Alicia Terzian’s creative evolution

 

My composing style displays a continuous evolution through three periods.

 

The first period, from 1954 to 1964, features many orchestral, chamber, and choral works (Violin Concerto, First Symphony, Three Pieces for string, Toccata for piano, Three Madrigals for choir, Lorca’s Soongsbook, Contrasting Movements for Orchestra, etc.).

 

The second period is the cosmic stage, technically joined to post-serialism and atonalism, and marked by the utilization of the microtone, which would become a constant characteristic in my music up to the present day. Images Book for organ, Carmen Criaturalis for solo horn and orchestra, Voces for mezzo, chamber group, and tape, Shantiniketan for solo flute, and many other works were written as theatre and ballet music in this time.

 

The third period embraces space music with transformation of the sound in real time as well as personal melodic microtonal criteria. It includes the sound produced by orchestra instruments transformed by means of electronic equipment and heard by the audience through many loudspeakers that surround the concert hall as a sonorous dome. With this system, I obtained a new original sound from the orchestra, enriched and moving into the space. I applied this system in one of my orchestral works: Canto a mí misma, performed with the BBC Welsh Symphony Orchestra and the Symphonia Varsovia.

 

To this period belong other works like: Yagua-ya yuca for percussion, Off the Edge for baritone and orchestra, Les yeux fertiles for mezzo and chamber orchestra, Ofrenda a Bach for organ, Le viol des anges for 6 percussions, Au delá des rêves for trio, and more.

 

CONCIERTO PARA VIOLIN Y ORQUESTA

Written in 1954-55, Concierto Para Violin Y Orquesta premiered at the Teatro Colón on November 17, 1969 with the National Symphony Orchestra conducted by Washington Castro. In 1970, the work was selected for its premiere at the opening concert of the 3rd Music Festival of the Americas and Spain, taking place at the Teatro Real de Madrid with the Spanish Symphony Orchestra conducted by Vicente Spiteri and featuring Simón Bajour as soloist.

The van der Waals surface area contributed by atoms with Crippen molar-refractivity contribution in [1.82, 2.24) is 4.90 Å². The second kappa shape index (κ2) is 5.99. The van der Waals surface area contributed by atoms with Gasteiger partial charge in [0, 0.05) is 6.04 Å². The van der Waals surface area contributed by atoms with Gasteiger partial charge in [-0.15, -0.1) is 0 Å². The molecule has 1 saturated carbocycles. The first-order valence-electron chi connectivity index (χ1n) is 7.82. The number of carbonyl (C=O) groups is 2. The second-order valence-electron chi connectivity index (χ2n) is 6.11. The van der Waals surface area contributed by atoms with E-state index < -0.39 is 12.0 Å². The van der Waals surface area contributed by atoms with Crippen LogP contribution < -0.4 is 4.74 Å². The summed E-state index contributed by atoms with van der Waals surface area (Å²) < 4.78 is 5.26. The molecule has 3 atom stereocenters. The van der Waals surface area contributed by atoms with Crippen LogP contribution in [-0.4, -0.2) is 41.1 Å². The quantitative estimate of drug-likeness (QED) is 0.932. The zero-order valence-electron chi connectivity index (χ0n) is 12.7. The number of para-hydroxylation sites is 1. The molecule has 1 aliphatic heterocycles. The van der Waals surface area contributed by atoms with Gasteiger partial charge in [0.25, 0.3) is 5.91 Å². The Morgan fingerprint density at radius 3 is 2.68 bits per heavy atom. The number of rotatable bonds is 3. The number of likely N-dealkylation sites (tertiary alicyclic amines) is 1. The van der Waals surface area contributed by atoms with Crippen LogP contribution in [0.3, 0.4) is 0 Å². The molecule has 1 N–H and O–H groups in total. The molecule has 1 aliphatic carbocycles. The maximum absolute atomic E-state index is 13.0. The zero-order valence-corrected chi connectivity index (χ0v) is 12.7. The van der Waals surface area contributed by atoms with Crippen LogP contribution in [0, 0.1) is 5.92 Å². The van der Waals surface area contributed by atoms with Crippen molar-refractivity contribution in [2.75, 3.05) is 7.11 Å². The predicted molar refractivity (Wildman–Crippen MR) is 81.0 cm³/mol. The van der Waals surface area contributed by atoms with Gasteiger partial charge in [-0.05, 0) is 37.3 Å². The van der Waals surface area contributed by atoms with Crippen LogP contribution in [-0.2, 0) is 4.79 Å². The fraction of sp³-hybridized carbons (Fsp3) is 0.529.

In 1972 the piece had its first performance in Yerevan, Armenia, with the Philharmonia Yerevan Orchestra performed by Aram Katanian and featuring Willy Mogatzian as soloist. The Violin Concerto has been interpreted several times in Europe and other Latin American and Middle Eastern countries: in Reykjavik (Iceland), Cagliari (Italy), Bremen (Germany), Zurich (Switzerland), Caracas (Venezuela), Bogotá (Colombia), Taiwan, and Yerevan, among others. These performances always featured Rafael Gintoli as soloist, and were directed by Pedro Ignacio Calderón, Francisco Rettig, Duilio Dobrin, Daniel Schweizer, Gunter Neuhold, and Keith Brown, among other leading orchestra directors.

 

Concierto Para Violin Y Orquesta is structured in 3 movements. The first movement — Allegro — is based on two contrasting themes: the first of rhythmic character, the second of lyrical nature. The bright symphonism is characteristic of this movement, the entire work, and the great technical skill of the soloist. The Cadenza del violin — of great virtuosity — alternates with the different themes together with microtonal elements (quarter tones).

 

The second movement — Theme with Variations — is based on an ancient Armenian popular song, compiled by musicologist Dr. Gomidas Vartabed. It is a sad melody with text that says: “Daughter your mother has died.” It is followed by four variations ranging from a quiet environment to a perpetual cycle of great vivacity, with the force returning at the end and the original theme wrapped in a very delicate sound.

 

The third movement — Andante-Allegro — begins with the bronzes that give way to Allegro vivace. Towards the end a virtuous cadence of the violin built with a melodic theme of memories and a microtonal treatment. The Coda of this ending is a quick — it has great rhythmic force that has its origin at the end of the Three Pieces for strings written in 1954.

 

TRES PIEZAS PARA CUERDAS

This work was written for string quartet as well as string orchestra in 1954, when I was in the first year of my studies of composition at the National Conservatory of Music of Buenos Aires. The version you have here is for string orchestra. It is divided into three movements and the inspiration comes somewhat from Armenian folklore. The first movement, “Canción del atardecer - Sunset song,” is in 3 parts: a-b-a and coda. The two different themes are contrasting. The second, “Pastoral con variaciones - Pastoral with variations,” is based on a melody like the medieval ancient music played by the altos with different variations. The last movement, “Danza rústica - Rustic Dance” is a very rhythmical and lively rondó. This work was played in many different concerts in Europe, with different orchestras and string quartets. — Alicia Terzian